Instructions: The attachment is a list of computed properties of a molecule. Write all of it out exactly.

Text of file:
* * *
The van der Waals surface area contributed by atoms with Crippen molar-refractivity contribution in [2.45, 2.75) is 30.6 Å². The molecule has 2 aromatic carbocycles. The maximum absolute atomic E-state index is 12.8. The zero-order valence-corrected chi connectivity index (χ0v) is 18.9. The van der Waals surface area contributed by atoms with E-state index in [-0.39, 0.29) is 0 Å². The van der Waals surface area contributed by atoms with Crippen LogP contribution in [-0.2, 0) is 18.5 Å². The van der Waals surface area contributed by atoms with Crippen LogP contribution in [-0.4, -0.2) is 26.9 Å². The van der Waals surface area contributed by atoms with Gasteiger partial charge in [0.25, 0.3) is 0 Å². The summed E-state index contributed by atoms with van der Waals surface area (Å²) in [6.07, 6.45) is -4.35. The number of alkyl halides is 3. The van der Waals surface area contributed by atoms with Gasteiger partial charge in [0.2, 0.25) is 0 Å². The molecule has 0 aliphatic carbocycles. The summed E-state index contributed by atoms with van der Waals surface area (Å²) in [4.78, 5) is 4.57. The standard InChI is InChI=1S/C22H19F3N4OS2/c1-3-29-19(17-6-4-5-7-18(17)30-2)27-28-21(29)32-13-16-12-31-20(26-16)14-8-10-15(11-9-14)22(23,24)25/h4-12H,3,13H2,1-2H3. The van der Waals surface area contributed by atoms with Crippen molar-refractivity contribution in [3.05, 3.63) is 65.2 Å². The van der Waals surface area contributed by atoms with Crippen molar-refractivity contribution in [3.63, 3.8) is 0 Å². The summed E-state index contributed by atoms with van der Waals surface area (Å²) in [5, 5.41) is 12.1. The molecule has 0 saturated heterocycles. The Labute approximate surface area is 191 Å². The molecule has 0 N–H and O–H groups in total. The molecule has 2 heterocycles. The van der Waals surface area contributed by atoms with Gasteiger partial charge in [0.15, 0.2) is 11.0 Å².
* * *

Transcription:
The van der Waals surface area contributed by atoms with Crippen molar-refractivity contribution in [2.45, 2.75) is 30.6 Å². The molecule has 2 aromatic carbocycles. The maximum absolute atomic E-state index is 12.8. The zero-order valence-corrected chi connectivity index (χ0v) is 18.9. The van der Waals surface area contributed by atoms with E-state index in [-0.39, 0.29) is 0 Å². The van der Waals surface area contributed by atoms with Crippen LogP contribution in [-0.2, 0) is 18.5 Å². The van der Waals surface area contributed by atoms with Crippen LogP contribution in [-0.4, -0.2) is 26.9 Å². The van der Waals surface area contributed by atoms with Gasteiger partial charge in [0.25, 0.3) is 0 Å². The summed E-state index contributed by atoms with van der Waals surface area (Å²) in [6.07, 6.45) is -4.35. The number of alkyl halides is 3. The van der Waals surface area contributed by atoms with Gasteiger partial charge in [0.2, 0.25) is 0 Å². The molecule has 0 aliphatic carbocycles. The summed E-state index contributed by atoms with van der Waals surface area (Å²) in [4.78, 5) is 4.57. The standard InChI is InChI=1S/C22H19F3N4OS2/c1-3-29-19(17-6-4-5-7-18(17)30-2)27-28-21(29)32-13-16-12-31-20(26-16)14-8-10-15(11-9-14)22(23,24)25/h4-12H,3,13H2,1-2H3. The van der Waals surface area contributed by atoms with Crippen molar-refractivity contribution in [3.05, 3.63) is 65.2 Å². The van der Waals surface area contributed by atoms with Crippen molar-refractivity contribution in [3.63, 3.8) is 0 Å². The summed E-state index contributed by atoms with van der Waals surface area (Å²) in [5, 5.41) is 12.1. The molecule has 0 saturated heterocycles. The Labute approximate surface area is 191 Å². The molecule has 0 N–H and O–H groups in total. The molecule has 2 heterocycles. The van der Waals surface area contributed by atoms with Gasteiger partial charge in [0.15, 0.2) is 11.0 Å².